As the Balamnd document itself notes:

Balamand Wrote:As with all the results of the joint dialogue commissions, this common document belongs to the responsibility of the Commission itself, until the competent organs of the Catholic Church and of the Orthodox Churches express their judgement in regard to it.

Pope Benedict XVI made this more explicit:

Benedict XVI Wrote:Today, moreover, one of the fundamental questions is the problem of the methods adopted in the various ecumenical dialogues. These too must reflect the priority of faith. Knowing the truth is a right of the conversation partner in every true dialogue. It is a requirement of love for one’s brother or sister. In this sense, it is necessary to face controversial issues courageously, always in a spirit of brotherhood and in reciprocal respect. It is also important to offer a correct interpretation of that order or “hierarchy” which exists in Catholic doctrine, observed in the Decree on Ecumenism, Unitatis Redintegratio (n. 11), which in no way means reducing the deposit of the faith but rather bringing out its internal structure, the organic nature of this unique structure. The study documents produced by the various ecumenical dialogues are very important. These texts cannot be ignored because they are an important, if temporary, fruit of our common reflection developed over the years. Nevertheless their proper significance should be recognized as a contribution offered to the competent Authority of the Church, which alone is called to judge them definitively. To ascribe to these texts a binding or as it were definitive solution to the thorny questions of the dialogues without the proper evaluation of the ecclesial Authority, would ultimately hinder the journey toward full unity in faith.
http://www.vatican.va/holy_father/benedi...de_en.html

So, for example, the official response of the Church on the Joint Declaration on Justification is here (this may not be considered a definitive judgment, but it is an example of my point):
http://www.vatican.va/roman_curia/pontif...ic_en.html
Note, it points out where the joint statement is wrong or problematic and where the Lutheran doctrine is still touched by the anathemas of Trent.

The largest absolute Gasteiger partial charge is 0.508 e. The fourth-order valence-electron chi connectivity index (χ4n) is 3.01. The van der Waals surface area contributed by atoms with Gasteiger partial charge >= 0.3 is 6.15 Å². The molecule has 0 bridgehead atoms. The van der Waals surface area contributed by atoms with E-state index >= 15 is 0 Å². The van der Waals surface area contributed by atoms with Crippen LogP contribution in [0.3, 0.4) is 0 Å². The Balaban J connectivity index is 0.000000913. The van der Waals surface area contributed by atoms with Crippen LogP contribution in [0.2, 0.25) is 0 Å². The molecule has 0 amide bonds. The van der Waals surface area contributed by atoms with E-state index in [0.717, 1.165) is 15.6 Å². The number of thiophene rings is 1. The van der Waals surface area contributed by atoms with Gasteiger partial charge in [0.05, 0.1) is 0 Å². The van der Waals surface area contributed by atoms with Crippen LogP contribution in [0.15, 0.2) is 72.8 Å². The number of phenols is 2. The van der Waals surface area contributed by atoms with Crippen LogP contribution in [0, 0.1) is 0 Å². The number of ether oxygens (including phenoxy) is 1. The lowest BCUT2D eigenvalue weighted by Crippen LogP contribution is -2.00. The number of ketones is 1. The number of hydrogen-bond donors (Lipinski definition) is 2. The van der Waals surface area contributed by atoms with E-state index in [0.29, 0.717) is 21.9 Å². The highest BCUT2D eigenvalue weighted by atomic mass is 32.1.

I am unaware if the Balamand Statement was ever given such a response from the Church, but it was certainly contradicted by later interventions from the CDF, such as the note on certain doctrinal elements of evangelization, the CDF note on the use of the term "Sister Churches," as well as Dominus Iesus, and the note on the doctrine on the Church, all issued subsequently by the CDF. Likewise, John Paul II's May 31, 1995 audience explicitly affirming the formulation of St. Cyprian and explicitly referring to the definitions of Lateran IV, Florence, and Boniface VIII concerning the EENS dogma also came after it.

Furthermore, The Romanian Greek-Catholic bishops all wrote a letter to the Pope rejecting Balamand, and there was no negative response to that.  Neither has anything in the Balamand statement been enforced at all.  You can find plenty of Orthodox complaints by priests, etc. on the internet saying Rome and Catholics are ignoring the Balamand statement, and evangelizing, opening new churches, etc. in Orthodox territories without their permission, etc.  These actions, rather than being condemned and forbidden, seems to be instead supported by the subsequent actions of the Church.

Sure, allowing an open reading of these documents or promoting them as evidence of good progress on the road to reunion might be scandalous for those who may ignorantly take their contents as the position of the Church (despite the explicit disclaimers to the contrary right at the beginning), but there have been worse things in past centuries vaguely praised and similarly left to float around out there in the history of the Church--and those without even any disclaimers...
(08-02-2014, 04:34 PM)Clare Brigid Wrote: [ -> ]Well, then, why not focus on Him instead of this stupid drama?  Seriously.  Enough already.

We focus on Him within a particular context, i.e. the Church.  Both the Roman Catholic Church and the Orthodox Church claim to be "the Church".  If one agonizes over which really IS "The Church", that is hardly "stupid drama".  It might be clear to you and others who have already come to the conclusion that you know which is "the Church", but some people have not achieved that clarity of vision yet.  For some it is the Roman Catholic Church.  For others, the Orthodox Church.  And, for yet others, neither of those.

It does happen that things occur (or do not occur) within one or the other of them that can point a given individual one way or the other or turn them around completely.  Sometimes this process is dramatic, especially when discussed on internet fora.  It is, however, never stupid.  If you have ever had a similar struggle and have reached a place of resolution about it, that is great.  Others may not yet have achieved that same kind of resolution, and for them to air their doubts, questions, and quandaries is hardly "stupid drama".  If they do so in a manner that upsets or offends you somehow, perhaps you should just skip over their posts.
[Image: keep-calm-and-dont-be-such-a-drama-queen.png]
(08-04-2014, 02:48 PM)Clare Brigid Wrote: [ -> ][Image: keep-calm-and-dont-be-such-a-drama-queen.png]


[Image: pot-and-kettle1.jpg]

:P